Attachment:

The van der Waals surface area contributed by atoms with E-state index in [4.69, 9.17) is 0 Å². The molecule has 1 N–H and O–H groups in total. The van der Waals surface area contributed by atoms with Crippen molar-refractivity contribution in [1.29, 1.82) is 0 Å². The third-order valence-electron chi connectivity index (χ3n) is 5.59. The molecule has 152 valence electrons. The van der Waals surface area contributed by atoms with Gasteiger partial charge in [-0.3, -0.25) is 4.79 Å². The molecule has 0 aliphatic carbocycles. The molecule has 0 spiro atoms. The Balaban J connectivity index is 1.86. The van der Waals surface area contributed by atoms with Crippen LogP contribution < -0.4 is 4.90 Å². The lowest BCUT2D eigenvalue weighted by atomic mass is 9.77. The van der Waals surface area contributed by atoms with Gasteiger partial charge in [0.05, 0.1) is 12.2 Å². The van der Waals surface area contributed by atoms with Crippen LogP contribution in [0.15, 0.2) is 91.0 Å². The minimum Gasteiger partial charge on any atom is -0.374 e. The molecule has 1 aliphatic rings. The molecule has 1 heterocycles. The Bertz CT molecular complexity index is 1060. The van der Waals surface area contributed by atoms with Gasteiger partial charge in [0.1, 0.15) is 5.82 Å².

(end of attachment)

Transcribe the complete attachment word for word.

The van der Waals surface area contributed by atoms with E-state index in [4.69, 9.17) is 0 Å². The molecule has 1 N–H and O–H groups in total. The van der Waals surface area contributed by atoms with Crippen molar-refractivity contribution in [1.29, 1.82) is 0 Å². The third-order valence-electron chi connectivity index (χ3n) is 5.59. The molecule has 152 valence electrons. The van der Waals surface area contributed by atoms with Gasteiger partial charge in [-0.3, -0.25) is 4.79 Å². The molecule has 0 aliphatic carbocycles. The molecule has 0 spiro atoms. The Balaban J connectivity index is 1.86. The van der Waals surface area contributed by atoms with Crippen LogP contribution < -0.4 is 4.90 Å². The lowest BCUT2D eigenvalue weighted by atomic mass is 9.77. The van der Waals surface area contributed by atoms with Gasteiger partial charge in [0.05, 0.1) is 12.2 Å². The van der Waals surface area contributed by atoms with Crippen LogP contribution in [0.15, 0.2) is 91.0 Å². The minimum Gasteiger partial charge on any atom is -0.374 e. The molecule has 1 aliphatic rings. The molecule has 1 heterocycles. The Bertz CT molecular complexity index is 1060. The van der Waals surface area contributed by atoms with Gasteiger partial charge in [0.1, 0.15) is 5.82 Å².